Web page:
Transferring money to an overseas bank account is fairly simple. Depending on the company you select you may initiate the process online, over the phone, or in person. Acceptable modes of payments also vary from one company to another, and your options include bank account transfers, debit cards, and credit cards, as well as region-specific methods such as SOFORT, iDEAL, and POLi.
Western Union, WorldRemit, Azimo, Ria, and MoneyGram are some of the prominent companies that now give recipients the ability to collect transferred money from cash pickup locations. WorldRemit and Azimo also let you top up mobile wallets and airtime from different regions.
The use of multicurrency accounts is fairly recent. These accounts fall under a single umbrella, allowing account holders to hold and manage funds in multiple currencies. Some of the companies that offer these accounts include TransferWise, WorldFirst, and OFX.
Scheduling transfers is easy, although not all companies offer this functionality. Some even offer hedging tools such as forward contracts and market orders, giving individual and business clients the ability to make the most of exchange rate fluctuations.
Using Second Generation Mobile Phones
The use of second-generation mobile phones remains prevalent in several parts of Africa, Asia, and South America. Incidentally, these are also regions that are home to large populations of unbanked populations.
Some mobile phone network providers have recognized the potential this market has to offer, and have started providing international remittance services. For instance, Digicel, a company that operates out of more than 30 markets across Central America, Oceania, and the Caribbean, is already making inroads in this realm.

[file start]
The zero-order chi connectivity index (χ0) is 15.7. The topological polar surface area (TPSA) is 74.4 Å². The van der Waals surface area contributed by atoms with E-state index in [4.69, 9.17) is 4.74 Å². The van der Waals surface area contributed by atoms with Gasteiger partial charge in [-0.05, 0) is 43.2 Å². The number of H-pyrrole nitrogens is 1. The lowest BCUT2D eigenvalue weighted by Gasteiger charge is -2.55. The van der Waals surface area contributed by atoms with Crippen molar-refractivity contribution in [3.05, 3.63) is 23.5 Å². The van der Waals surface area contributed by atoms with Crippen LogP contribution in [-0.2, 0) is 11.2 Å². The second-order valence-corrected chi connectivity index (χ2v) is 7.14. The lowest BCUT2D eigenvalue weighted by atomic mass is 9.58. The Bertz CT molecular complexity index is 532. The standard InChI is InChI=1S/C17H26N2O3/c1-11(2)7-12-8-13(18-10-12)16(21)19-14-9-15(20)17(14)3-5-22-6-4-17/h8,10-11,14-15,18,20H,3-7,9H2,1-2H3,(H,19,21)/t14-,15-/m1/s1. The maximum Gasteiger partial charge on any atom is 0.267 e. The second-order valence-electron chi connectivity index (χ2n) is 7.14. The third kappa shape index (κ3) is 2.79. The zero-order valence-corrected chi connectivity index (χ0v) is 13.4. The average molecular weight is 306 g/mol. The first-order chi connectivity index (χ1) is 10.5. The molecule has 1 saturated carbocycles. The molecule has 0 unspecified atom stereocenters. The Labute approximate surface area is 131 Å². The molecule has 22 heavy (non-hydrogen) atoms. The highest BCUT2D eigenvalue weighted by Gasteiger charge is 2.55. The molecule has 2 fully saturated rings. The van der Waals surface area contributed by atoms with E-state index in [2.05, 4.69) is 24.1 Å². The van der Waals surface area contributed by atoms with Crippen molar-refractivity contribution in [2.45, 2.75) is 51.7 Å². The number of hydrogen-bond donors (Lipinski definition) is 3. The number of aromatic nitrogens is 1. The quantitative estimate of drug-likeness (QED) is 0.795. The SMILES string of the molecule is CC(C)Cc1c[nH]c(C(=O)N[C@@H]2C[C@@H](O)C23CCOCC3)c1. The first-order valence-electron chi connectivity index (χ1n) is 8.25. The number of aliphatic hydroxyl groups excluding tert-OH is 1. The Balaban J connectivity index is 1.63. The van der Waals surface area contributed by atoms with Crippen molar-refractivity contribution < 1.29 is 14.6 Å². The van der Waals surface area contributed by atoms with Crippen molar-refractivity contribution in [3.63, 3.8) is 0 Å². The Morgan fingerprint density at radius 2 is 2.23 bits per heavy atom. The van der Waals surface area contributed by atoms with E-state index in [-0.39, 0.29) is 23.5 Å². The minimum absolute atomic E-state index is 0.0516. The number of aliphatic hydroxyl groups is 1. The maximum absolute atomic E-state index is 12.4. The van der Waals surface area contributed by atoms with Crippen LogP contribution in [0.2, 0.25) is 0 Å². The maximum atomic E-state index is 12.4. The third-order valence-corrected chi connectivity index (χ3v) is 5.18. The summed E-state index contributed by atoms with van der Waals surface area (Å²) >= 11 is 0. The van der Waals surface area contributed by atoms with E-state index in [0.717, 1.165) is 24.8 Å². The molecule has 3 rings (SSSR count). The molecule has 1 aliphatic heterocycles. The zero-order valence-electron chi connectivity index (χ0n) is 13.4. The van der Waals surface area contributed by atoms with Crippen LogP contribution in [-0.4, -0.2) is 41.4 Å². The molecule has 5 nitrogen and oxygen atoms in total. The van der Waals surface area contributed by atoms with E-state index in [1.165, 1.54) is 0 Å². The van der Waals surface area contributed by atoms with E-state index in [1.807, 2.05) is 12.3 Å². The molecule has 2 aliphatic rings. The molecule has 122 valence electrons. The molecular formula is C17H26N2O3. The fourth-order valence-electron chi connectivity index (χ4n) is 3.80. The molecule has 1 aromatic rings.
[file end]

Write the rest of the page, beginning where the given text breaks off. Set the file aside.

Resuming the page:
Will Cryptocurrencies Disrupt the Field Further?
FinTech has changed the way people send money overseas, and blockchain technology may disrupt this realm again. Western Union and MoneyGram have started testing Ripple’s blockchain technology to make overseas money transfers more cost-effective. Banks have started using the technology to create a real-time global network.
While blockchain technology holds the potential to make cross-border fund transfers more cost-effective, its decentralized nature can also make them more secure than before. Some start-ups are relying solely on blockchain to facilitate cross-border transfers, a few of which include Ripple, Abra, Circle, BitPesa, Coins.ph, and MOIN.
Existing problems with using cryptocurrencies for overseas money transfers is the exposure to currency conversion twice as well as existing market depth that makes trading in exotic currencies a challenge.
The overseas money transfer industry has changed significantly since wire transfers first entered the picture. Access to competitive exchange rates is no longer the privilege of big banks and large businesses, with FinTech companies now making them available to the masses.
If the industry is able to leverage blockchain in the right manner, even better days for consumers are in the coming.